The Mojito is another synth. So let's go ahead and just drag and drop this. You can drop it right in here. Now we have three instruments. We have three lanes here. We can load up a sound on the Mojito instrument. Let's load up by double-clicking. Let's load up the Clavinet sound from the Mojito. It's a clavinet emulator because this is a synthesizer. It's just a single oscillator synth, but it's a kind of a nice sound. We'll hear what that sounds like when we hear all three now. (plucky kalimba, low synth notes) So it adds a little low-end (plucky kalimba, low synth music) to our sound.
Again, we can raise or lower this or let's keep it pan center but just lower it, just a little bit. So you've got three instruments making up our Multi Instrument. (plucky kalima, low synth notes) We can hear them in context to the song. So let's see what this sounds like with this simple MIDI sequence we've got going on. (plucky kalimba, low electronic synth music) I think I'm going to edit that a little bit. Go back in here, take the Mojito, turn it down just a little bit. Now we can make this even more interesting by adding Note FX.
So this is a new concept in Studio One. Note FX, you have four available. They're ways to manipulate incoming MIDI. So they would actually go in the chain before the instruments. So the MIDI comes in. It gets manipulated by a Note FX. Then it alters the sound that comes out of the instrument. We're going to actually attach a Note FX here called a Repeater. Repeater is a cool thing because it basically allows you to play one note. It'll repeat that note in a pattern that will send the MIDI or skew the MIDI to play sort of a repeated pattern.
So let's set our steps to eighth notes for the Repeater. We'll set our pattern. It's also going to be eighth notes in length. So every one note will basically repeat eight times in a time frame of eighth notes. So we'll check it out. If I play like a C, (low-pitch synth keyboard notes) you get eight Cs. ♫ Bum-bum-bum-bum-bum-bum-bum-bum ♫ It doesn't sound that cool yet, but let's go back. Notice the Repeater is like I said right before in the chain. Let's go back into the Repeater. Double-click here.
We can alter it a little bit. I want to make the velocities different. I want to go up here and choose Individual Velocity. By doing that, I can actually alter the pattern and make it kind of go up and down in Velocity throughout this eight note pattern. Now lets hear what this sounds like. (high-pitch keyboard synth notes) Very cool. You might even want to go a little more extreme on that. Let's go back in there. Let's just make these real obvious pattern shifters. Just kind of putting a random pattern in, but you'll see it'll be cool once we hear it in the song.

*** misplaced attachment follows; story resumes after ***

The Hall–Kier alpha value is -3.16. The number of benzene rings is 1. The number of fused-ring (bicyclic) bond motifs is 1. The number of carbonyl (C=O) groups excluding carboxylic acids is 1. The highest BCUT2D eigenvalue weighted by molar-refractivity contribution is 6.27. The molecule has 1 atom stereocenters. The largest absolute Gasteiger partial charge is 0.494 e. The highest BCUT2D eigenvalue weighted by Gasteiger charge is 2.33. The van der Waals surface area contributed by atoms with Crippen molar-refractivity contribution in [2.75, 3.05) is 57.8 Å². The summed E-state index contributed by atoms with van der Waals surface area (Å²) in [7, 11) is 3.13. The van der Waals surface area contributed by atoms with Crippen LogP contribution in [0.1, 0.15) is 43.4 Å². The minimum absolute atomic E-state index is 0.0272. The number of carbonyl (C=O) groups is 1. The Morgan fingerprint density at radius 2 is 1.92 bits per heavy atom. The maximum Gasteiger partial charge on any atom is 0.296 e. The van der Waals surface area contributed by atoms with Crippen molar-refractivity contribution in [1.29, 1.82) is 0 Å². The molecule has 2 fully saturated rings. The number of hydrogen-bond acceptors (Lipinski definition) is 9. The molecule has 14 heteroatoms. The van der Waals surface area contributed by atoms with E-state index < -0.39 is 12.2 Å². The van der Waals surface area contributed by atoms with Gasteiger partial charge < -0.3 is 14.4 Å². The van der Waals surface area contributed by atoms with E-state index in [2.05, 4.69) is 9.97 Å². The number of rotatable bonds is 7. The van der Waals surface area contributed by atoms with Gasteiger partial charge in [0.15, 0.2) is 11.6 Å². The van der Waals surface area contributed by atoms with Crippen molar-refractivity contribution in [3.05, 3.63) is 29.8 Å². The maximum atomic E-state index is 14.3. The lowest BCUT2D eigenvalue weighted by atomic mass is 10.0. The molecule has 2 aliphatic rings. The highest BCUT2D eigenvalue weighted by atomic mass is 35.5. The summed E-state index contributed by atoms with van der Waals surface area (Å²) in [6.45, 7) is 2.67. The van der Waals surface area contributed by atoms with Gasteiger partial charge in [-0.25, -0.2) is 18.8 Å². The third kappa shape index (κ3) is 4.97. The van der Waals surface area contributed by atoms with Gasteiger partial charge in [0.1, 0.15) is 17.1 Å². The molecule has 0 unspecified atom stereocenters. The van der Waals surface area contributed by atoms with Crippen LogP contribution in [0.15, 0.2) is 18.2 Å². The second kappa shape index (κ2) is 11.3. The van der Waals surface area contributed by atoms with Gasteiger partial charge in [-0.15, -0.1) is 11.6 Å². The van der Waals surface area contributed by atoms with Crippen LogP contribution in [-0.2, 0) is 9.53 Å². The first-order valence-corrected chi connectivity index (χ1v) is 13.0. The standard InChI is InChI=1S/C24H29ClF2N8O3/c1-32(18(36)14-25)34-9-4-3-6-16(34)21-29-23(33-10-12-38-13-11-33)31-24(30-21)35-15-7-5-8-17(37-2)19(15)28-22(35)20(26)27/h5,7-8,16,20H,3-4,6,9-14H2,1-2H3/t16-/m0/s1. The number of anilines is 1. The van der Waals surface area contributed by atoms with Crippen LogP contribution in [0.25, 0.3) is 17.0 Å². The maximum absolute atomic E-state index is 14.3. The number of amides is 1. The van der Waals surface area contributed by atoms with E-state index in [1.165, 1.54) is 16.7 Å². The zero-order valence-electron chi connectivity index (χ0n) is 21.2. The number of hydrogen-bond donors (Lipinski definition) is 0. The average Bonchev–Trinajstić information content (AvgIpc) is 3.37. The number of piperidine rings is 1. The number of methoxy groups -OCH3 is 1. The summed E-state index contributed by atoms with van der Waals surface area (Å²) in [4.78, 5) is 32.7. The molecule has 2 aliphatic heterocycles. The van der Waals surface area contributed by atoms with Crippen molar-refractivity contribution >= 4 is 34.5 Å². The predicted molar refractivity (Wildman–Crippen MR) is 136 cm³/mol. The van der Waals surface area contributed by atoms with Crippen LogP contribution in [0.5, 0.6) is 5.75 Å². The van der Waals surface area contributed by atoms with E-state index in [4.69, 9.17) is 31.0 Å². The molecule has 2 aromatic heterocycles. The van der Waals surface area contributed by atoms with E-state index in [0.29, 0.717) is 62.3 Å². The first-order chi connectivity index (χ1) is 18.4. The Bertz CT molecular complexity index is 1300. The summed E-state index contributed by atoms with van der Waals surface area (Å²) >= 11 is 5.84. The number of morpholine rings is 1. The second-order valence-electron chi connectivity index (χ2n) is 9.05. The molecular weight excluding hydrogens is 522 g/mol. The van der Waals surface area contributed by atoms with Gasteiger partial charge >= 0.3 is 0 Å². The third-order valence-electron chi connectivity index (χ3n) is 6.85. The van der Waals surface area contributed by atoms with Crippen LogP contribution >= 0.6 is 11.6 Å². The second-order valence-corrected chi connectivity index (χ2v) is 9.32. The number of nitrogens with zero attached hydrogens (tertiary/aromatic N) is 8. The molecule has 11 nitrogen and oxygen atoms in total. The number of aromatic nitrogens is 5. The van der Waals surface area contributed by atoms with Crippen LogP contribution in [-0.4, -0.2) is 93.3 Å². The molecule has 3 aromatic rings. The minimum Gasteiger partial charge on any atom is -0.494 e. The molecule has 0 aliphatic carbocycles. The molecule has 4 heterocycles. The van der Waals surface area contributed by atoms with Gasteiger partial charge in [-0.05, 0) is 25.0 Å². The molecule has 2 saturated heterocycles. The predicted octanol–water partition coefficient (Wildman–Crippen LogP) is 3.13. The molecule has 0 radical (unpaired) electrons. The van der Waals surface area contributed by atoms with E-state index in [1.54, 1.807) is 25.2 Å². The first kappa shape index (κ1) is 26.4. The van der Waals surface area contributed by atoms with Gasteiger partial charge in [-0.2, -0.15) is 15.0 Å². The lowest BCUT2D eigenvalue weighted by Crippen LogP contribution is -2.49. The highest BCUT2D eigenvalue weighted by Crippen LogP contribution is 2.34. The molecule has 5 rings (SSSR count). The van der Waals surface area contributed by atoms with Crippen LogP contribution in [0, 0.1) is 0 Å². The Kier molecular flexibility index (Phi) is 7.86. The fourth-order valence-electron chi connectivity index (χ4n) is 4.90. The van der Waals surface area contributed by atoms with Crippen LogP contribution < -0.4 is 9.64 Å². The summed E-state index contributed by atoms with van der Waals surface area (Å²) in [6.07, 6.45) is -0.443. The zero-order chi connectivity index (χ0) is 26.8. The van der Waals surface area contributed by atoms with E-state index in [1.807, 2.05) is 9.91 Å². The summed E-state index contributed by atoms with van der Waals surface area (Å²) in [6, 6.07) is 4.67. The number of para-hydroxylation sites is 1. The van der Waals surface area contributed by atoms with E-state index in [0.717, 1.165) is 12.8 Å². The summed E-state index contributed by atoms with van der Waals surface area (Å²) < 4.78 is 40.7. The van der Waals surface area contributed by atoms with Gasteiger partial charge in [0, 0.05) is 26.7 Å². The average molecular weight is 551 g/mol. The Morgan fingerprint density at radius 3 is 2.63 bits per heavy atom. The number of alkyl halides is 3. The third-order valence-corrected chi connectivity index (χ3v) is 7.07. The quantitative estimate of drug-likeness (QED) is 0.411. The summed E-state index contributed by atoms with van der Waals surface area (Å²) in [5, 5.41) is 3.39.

So now we've got the Repeater going. Let's hear it in context, the song with just simple MIDI notes. As you can see, I'm going to play the Repeater back. (plucky kalimba, high-pitch synthesizer, electronic music) Pretty cool, right? This is a very simple effect but it has a really nice sound with the tracks since it's pumping out these different velocities of eighth notes. Cool. So we made this multi-instrument.
We want to save this. This is a really cool instrument. So let's save this so that we can use it later. The way to save it is we want to click on this little Page icon right here. That let's us Store a Preset. So we're going to do that. We're going to store this as My Multi. We're going to give it a Description. This is part of that tag-based search thing. We can give it a description so we can find it later. So we'll call this Awesome.
The Subfolder is where it'll be found. So we're going to call the subfolder My Multi Instruments. That way we'll be able to find the ones we made easier later. So click OK. Now we've saved it as My Multi. Now check this out. If I go over here in the Multi Instruments part of the Browser, we now have a folder called My Multi Instruments. Guess what's in there? The My Multi we just made. So anytime you create an awesome multi-instrument, you can save it right in here.
Now we have a folder for that. This is accessible from any song from here on out.
Note: This course was updated to cover Studio One 3.3.
- Configuring your interface and external MIDI devices
- Customizing preferences
- Creating a new song
- Configuring and recording audio
- Loop recording
- Creating multi-instruments
- Quantizing and editing MIDI
- Conforming to the beat
- Mixing in Studio One
- Mastering with EQ, compression, and limiting
- Exporting the final song
Skill Level Beginner
Q: This course was updated on 04/14/2016. What changed?
A: We added one new chapter to cover all the exciting new features in Studio One 3.2, including Mix Engine FX, VCA faders, and new efficiencies for speeding up your editing, looping, and zooming workflows.
Q: This course was updated on 10/13/2016. What changed?
A: We added two tutorials to cover the new features in Studio One 3.3.